Limit Visitors

Allow only small groups of healthy family or close friends to visit at first. This reduces overall germ exposure that comes with more visitors.

Set House Rules

Require hand washing upon entry and no kissing baby. No one with any signs of sickness should visit. Establish any other rules that will keep baby’s environment clean.

Cuddle Time

Allow only parents and designated caregivers to hold baby. Passing them around to visitors can spread germs. Keep cuddle time contained.

Visit Short

Even close family should limit visits to less than 2 hours. This gives baby adequate rest time between. Long or frequent visits become overstimulating.

Outside Only

When possible, have visitors interact with baby outdoors such as in the backyard or deck rather than bringing them indoors. Outdoor air circulation reduces germ transmission.

Visitor Health Status Allow Inside Home?
Healthy Yes, with precautions
Sick No
Immunocompromised Outdoors only
Unvaccinated No

Out and About with Baby Gear

These tips help keep baby’s gear clean and safe when venturing out:

Car Seat Covers

Use car seat covers in Lyft/Uber vehicles and shopping carts to prevent contact with germy surfaces.

Stroller Wipe Down

Wipe down stroller, car seat handle, and other frequently touched surfaces with sanitizing wipes after being out.

Clean Bottles

Ensure bottles, pacifiers, and teethers do not come into contact with any outside surfaces or hands. Use sterilizing bags.

Blanket Barrier

In waiting rooms, restaurants etc., keep baby covered with blanket and in the stroller or carrier rather than public chairs and furniture.

Hand Hygiene

Wash hands thoroughly after handling any dirty items like railings, doors, diaper bags etc. Use hand sanitizer frequently when out.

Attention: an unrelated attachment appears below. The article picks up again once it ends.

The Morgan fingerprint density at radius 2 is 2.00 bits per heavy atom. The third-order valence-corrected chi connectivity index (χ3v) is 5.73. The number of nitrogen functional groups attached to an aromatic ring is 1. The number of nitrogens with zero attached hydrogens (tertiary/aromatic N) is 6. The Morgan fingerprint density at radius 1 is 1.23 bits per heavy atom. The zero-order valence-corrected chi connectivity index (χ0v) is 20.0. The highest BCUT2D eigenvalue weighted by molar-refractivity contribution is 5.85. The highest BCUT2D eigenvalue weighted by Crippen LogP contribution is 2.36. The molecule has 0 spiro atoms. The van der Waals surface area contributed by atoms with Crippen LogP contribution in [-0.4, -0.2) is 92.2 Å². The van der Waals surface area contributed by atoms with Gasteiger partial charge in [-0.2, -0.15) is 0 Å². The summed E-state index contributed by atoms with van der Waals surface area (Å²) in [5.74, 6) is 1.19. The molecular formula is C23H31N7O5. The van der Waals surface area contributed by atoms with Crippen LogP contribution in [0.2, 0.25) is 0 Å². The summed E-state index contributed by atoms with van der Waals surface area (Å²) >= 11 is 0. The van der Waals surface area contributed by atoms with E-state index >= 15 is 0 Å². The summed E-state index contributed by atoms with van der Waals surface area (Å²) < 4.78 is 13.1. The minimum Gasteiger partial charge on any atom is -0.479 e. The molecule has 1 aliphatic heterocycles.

Final Tips

Here are a few final tips for minimizing newborn illness risk in public:

– Go out during less crowded times of the day like weekday mornings.

– Avoid congested indoor spaces like malls, movie theaters. Choose outdoor options.

– Be selective about who touches and holds your baby. Don’t pass them around.

– Breastfeed on demand to promote immunity-boosting antibodies through breastmilk.

– Keep stroller in the living spaces you use at home rather than closet to avoid harboring germs.

– Stay home if you or baby feels under the weather or seems extra tired.


While newborns are definitely vulnerable, their risk of illness can be managed with some basic precautions and good judgment about outings. After 2 months of age, most healthy babies tolerate limited public exposure on a case-by-case basis. But waiting until at least 3-4 months to take them out routinely is safest when illness is prevalent. With some extra vigilance and care, parents can socialize their new addition while also being mindful of germs and overstimulation. As baby reaches each new milestone, their abilities and immunity build, allowing for more interaction with the outside world.